Even in the digital age, one of the greatest challenges physicians face is collecting, documenting, and capturing healthcare data from a number of sources. So much so that it becomes a challenge to differentiate between valuable data and information overload. And while examining patients on their follow up visits, a lot of providers’ time goes into looking for scanned and acquired reports in the EHRs.

It’s patient care providers need to focus on, and technology- something that was meant to assist them- should be the last thing frustrating them. And rightly so, strings of numbers and codes and other patient information, no matter how systematically assembled and integrated, is not a narrative. It doesn’t tell a story.

Most physicians were hardly involved when EHRs or a data platform was being configured. Many lacked the technical background. Granted, the priorities back then were different. But over time, technology for physicians has translated into fewer benefits, reduced efficiencies, and more overhead costs. That’s what health IT needs to address. Additionally, and most importantly, the next wave of innovation has to reduce the burden on caregivers.

How data can undo the damage

The key is simplicity- why must the care team members hop from one platform to other with ten different sets of credentials? Just to drill down into a patient’s health, when it can all be available right on their computer screen?

It costs up to $10,000 every time a healthcare organization hires and trains a new physician. It costs patients and insurance companies every time a doctor asks the patient to revisit because their concerns were unaddressed.

A doctor typically sees 15-20 patients a day, and the appointments that should last 20-25 minutes are limited to 15 minutes because of extensive administrative tasks. If the doctors are able to view a patient’s medication history, their vitals, their previous visit summaries, all in a compact view- that could save a good 5-10 minutes for a doctor. This time could be better used to understand a patient’s lifestyle and their ongoing healthcare needs.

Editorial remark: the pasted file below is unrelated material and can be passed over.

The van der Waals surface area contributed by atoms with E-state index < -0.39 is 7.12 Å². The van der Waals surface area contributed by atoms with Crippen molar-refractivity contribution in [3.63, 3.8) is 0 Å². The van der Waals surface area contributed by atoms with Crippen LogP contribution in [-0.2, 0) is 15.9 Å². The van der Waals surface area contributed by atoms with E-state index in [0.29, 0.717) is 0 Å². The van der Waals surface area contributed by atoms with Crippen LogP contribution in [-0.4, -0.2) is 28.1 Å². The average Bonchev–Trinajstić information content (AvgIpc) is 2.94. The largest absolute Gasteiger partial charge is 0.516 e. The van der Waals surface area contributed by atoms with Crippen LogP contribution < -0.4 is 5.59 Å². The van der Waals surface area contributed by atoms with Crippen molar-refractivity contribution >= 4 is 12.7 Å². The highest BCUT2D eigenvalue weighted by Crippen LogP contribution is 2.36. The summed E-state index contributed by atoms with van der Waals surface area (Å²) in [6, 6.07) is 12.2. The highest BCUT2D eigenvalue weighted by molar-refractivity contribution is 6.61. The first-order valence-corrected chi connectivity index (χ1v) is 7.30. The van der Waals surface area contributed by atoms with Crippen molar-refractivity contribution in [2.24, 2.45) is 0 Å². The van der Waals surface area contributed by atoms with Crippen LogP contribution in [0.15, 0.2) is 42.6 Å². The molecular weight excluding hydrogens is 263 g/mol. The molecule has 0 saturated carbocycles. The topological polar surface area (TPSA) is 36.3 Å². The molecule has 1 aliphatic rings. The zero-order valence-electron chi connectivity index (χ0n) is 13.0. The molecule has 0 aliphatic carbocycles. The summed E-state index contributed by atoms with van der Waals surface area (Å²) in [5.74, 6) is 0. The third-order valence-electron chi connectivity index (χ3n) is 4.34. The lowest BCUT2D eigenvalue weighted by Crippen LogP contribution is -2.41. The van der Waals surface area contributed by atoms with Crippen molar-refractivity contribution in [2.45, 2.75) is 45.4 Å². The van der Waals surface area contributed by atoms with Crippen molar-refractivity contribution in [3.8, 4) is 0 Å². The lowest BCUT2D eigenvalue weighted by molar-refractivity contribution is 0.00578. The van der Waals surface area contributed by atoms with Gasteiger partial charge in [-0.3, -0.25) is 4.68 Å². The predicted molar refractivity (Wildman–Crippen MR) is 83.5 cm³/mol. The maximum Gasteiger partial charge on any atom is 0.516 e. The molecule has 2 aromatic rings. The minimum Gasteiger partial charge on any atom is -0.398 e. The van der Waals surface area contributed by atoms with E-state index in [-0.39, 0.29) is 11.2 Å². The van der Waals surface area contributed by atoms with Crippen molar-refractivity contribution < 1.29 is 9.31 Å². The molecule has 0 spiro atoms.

Correct integration of healthcare data alone can save the industry almost $300 billion. One-click technology can help physicians and care teams improve patient follow-ups by more than 200%. Better time spent per patient could be the first step towards saving healthcare more than $1 billion!

The road ahead

Forget manuals and day-long trainings. Providers should be able to leverage healthcare data as simply as they use appliances at home or drive into their new cars. The healthcare loop can only be brought to a close when the right data is delivered to the right people. We are able to bring together a goldmine of data and analyze it, get an understanding of the population health, and track network performance- but we are still having a hard time getting it back to the people who need it the most. The progress of healthcare rests on the shoulders of physicians, and labor-saving tech over labor-inducing ones could be an encouragement they need right now.


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Tags: HealthIT, Population Health
Abhinav Shashank
How is Freedom of Data Simplifying the Lives of Physicians and Patients?